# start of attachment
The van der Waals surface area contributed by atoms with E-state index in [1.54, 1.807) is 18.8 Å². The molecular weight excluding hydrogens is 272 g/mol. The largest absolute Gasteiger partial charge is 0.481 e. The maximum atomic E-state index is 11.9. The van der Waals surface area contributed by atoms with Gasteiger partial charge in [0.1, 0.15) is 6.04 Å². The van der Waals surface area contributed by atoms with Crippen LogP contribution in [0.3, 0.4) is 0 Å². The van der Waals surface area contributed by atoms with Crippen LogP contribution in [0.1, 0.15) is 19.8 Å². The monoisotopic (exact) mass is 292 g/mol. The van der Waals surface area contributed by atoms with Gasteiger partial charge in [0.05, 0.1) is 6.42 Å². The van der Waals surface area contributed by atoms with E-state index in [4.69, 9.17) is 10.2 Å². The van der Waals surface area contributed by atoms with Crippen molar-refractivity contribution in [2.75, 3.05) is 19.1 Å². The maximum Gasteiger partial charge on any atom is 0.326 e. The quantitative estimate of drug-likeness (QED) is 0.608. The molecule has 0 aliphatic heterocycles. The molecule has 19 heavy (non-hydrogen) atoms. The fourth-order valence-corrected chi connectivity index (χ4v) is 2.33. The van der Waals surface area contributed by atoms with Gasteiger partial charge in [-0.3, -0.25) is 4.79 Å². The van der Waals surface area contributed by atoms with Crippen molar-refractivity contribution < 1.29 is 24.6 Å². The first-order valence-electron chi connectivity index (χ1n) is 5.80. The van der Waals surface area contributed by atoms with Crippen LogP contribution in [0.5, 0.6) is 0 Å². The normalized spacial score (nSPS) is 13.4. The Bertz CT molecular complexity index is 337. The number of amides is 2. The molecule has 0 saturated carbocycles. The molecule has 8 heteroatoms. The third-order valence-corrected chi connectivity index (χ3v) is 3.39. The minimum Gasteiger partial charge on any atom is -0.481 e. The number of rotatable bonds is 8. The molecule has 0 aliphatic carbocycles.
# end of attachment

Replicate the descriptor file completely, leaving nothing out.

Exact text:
The van der Waals surface area contributed by atoms with E-state index in [1.54, 1.807) is 18.8 Å². The molecular weight excluding hydrogens is 272 g/mol. The largest absolute Gasteiger partial charge is 0.481 e. The maximum atomic E-state index is 11.9. The van der Waals surface area contributed by atoms with Gasteiger partial charge in [0.1, 0.15) is 6.04 Å². The van der Waals surface area contributed by atoms with Crippen LogP contribution in [0.3, 0.4) is 0 Å². The van der Waals surface area contributed by atoms with Crippen LogP contribution in [0.1, 0.15) is 19.8 Å². The monoisotopic (exact) mass is 292 g/mol. The van der Waals surface area contributed by atoms with Gasteiger partial charge in [0.05, 0.1) is 6.42 Å². The van der Waals surface area contributed by atoms with E-state index in [4.69, 9.17) is 10.2 Å². The van der Waals surface area contributed by atoms with Crippen molar-refractivity contribution in [2.75, 3.05) is 19.1 Å². The maximum Gasteiger partial charge on any atom is 0.326 e. The quantitative estimate of drug-likeness (QED) is 0.608. The molecule has 0 aliphatic heterocycles. The molecule has 19 heavy (non-hydrogen) atoms. The fourth-order valence-corrected chi connectivity index (χ4v) is 2.33. The van der Waals surface area contributed by atoms with Gasteiger partial charge in [-0.3, -0.25) is 4.79 Å². The van der Waals surface area contributed by atoms with Crippen molar-refractivity contribution < 1.29 is 24.6 Å². The first-order valence-electron chi connectivity index (χ1n) is 5.80. The van der Waals surface area contributed by atoms with Crippen LogP contribution in [0.5, 0.6) is 0 Å². The normalized spacial score (nSPS) is 13.4. The Bertz CT molecular complexity index is 337. The number of amides is 2. The molecule has 0 saturated carbocycles. The molecule has 8 heteroatoms. The third-order valence-corrected chi connectivity index (χ3v) is 3.39. The minimum Gasteiger partial charge on any atom is -0.481 e. The number of rotatable bonds is 8. The molecule has 0 aliphatic carbocycles.